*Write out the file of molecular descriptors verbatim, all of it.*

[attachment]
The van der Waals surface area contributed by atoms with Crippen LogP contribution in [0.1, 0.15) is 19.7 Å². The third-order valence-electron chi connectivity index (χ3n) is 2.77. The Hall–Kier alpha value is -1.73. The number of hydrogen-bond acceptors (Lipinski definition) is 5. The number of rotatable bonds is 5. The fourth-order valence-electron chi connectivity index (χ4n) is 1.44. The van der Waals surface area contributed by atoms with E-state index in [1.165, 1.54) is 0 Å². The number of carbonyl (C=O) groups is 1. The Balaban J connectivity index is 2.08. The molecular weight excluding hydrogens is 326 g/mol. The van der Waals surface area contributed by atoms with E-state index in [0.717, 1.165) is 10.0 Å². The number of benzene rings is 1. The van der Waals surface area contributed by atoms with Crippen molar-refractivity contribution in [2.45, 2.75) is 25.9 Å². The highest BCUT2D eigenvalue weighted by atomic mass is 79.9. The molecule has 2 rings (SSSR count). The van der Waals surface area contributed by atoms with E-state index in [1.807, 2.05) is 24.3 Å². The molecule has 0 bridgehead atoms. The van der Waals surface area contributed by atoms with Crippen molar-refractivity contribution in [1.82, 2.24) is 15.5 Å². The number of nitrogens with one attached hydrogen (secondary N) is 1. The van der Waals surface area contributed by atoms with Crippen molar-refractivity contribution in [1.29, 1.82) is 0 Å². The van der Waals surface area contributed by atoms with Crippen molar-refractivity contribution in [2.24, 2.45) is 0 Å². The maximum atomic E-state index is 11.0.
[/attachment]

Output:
The van der Waals surface area contributed by atoms with Crippen LogP contribution in [0.1, 0.15) is 19.7 Å². The third-order valence-electron chi connectivity index (χ3n) is 2.77. The Hall–Kier alpha value is -1.73. The number of hydrogen-bond acceptors (Lipinski definition) is 5. The number of rotatable bonds is 5. The fourth-order valence-electron chi connectivity index (χ4n) is 1.44. The van der Waals surface area contributed by atoms with E-state index in [1.165, 1.54) is 0 Å². The number of carbonyl (C=O) groups is 1. The Balaban J connectivity index is 2.08. The molecular weight excluding hydrogens is 326 g/mol. The van der Waals surface area contributed by atoms with E-state index in [0.717, 1.165) is 10.0 Å². The number of benzene rings is 1. The van der Waals surface area contributed by atoms with Crippen molar-refractivity contribution in [2.45, 2.75) is 25.9 Å². The highest BCUT2D eigenvalue weighted by atomic mass is 79.9. The molecule has 2 rings (SSSR count). The van der Waals surface area contributed by atoms with E-state index in [1.807, 2.05) is 24.3 Å². The molecule has 0 bridgehead atoms. The van der Waals surface area contributed by atoms with Crippen molar-refractivity contribution in [1.82, 2.24) is 15.5 Å². The number of nitrogens with one attached hydrogen (secondary N) is 1. The van der Waals surface area contributed by atoms with Crippen molar-refractivity contribution in [1.29, 1.82) is 0 Å². The van der Waals surface area contributed by atoms with Crippen molar-refractivity contribution in [2.24, 2.45) is 0 Å². The maximum atomic E-state index is 11.0.